I love a good success story, and the self-published short story collection Machine of Death has a doozy: “When we picked a release date, we tried to aim for a day far from other major book releases—why invite more competition than we needed to?”the editors report. “Unfortunately we don’t know anything about publishing, and so missed the fact that a number of high-profile books also had official release dates of October 26.” Those included a new novel from John Grisham, Keith Richards’ memoir, and the new book from Glenn Beck. And, thanks to a highly effective online campaign in which those editors—Ryan North, David Malki, and Matthew Bennardo—reached out to their fans and asked them to buy the book on Amazon on its release date, they managed to become the #1 bestselling book at the site that day. That made Beck nuts enough to whine about how he’d been squeezed out of the championship that was his birthright by some left-wing culture of death. So, naturally, I ordered my own copy.
And now, the real question is: Is Machine of Death any good? I’m about a third of the way through, and I can tell you that I’m happily impressed. The premise is simple: There’s a machine that will tell you how (but not when) you are going to die, but the messages are not always straightforward: “Suicide,” for example, may not refer to your own attempts at self-annihilation. Each of the stories is titled with a death prediction; one of my favorite so far is “Torn Apart and Devoured by Lions,” in which Jeffrey C. Wells describes the enthusiasm with which an insurance salesman embraces his fate because, hey, it means he’s not going to be stuck in this cubicle for the rest of his life. (But there are also some seriously bleak tales here, like Bennardo’s “Starvation,” and more quietly disturbing stories like J. Jack Unrau’s “Firing Squad.”) I’m looking forward to reading the rest of the book whenever I can steal time away for a story or two, but based just on my initial impressions, these guys totally deserve all the success they’ve gotten and (if the momentum holds) will continue to enjoy.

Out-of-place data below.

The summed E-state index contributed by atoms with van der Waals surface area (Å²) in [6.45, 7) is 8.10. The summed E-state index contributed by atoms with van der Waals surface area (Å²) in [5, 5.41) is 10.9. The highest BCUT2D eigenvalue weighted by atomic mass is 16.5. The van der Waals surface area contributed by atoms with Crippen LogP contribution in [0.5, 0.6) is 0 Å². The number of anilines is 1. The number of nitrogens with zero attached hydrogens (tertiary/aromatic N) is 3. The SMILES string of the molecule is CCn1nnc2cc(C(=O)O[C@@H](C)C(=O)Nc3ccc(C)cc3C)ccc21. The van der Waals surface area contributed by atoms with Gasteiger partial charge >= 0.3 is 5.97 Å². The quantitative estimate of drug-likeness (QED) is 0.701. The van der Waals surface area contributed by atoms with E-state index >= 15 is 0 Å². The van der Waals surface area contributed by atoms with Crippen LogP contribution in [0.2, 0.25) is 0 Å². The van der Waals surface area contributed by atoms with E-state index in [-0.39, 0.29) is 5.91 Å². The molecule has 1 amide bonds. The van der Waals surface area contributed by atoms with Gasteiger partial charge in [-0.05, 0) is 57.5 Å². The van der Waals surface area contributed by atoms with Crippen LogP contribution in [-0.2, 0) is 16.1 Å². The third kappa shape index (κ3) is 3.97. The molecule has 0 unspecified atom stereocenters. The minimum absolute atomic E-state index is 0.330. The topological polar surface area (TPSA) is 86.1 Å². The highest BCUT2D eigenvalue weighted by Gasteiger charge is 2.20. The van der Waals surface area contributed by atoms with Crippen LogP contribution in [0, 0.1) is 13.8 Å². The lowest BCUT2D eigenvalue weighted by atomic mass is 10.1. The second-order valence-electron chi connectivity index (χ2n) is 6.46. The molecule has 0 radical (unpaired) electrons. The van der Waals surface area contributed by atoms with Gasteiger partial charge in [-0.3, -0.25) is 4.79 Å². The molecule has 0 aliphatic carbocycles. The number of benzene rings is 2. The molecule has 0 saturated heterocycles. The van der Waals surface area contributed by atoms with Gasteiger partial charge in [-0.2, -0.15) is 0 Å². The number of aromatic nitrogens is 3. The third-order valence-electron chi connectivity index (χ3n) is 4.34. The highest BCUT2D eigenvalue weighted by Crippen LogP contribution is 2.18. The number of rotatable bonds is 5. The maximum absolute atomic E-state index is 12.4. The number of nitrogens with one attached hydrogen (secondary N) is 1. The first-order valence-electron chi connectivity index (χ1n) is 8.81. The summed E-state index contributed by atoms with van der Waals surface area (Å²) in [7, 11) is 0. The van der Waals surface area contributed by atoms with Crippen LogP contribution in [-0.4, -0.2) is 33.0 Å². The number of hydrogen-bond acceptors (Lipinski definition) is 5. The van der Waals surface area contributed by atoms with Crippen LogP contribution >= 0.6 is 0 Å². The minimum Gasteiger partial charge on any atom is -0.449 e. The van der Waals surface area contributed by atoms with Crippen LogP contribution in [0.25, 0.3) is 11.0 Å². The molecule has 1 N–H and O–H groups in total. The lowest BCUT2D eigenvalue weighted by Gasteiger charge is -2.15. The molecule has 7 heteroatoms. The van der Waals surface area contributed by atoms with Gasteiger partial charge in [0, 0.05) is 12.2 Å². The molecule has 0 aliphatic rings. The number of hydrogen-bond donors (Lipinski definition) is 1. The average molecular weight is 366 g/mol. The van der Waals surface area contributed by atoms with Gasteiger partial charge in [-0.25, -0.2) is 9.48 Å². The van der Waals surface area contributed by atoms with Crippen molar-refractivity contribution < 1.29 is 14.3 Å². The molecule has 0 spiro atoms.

9 November 2010 | read this |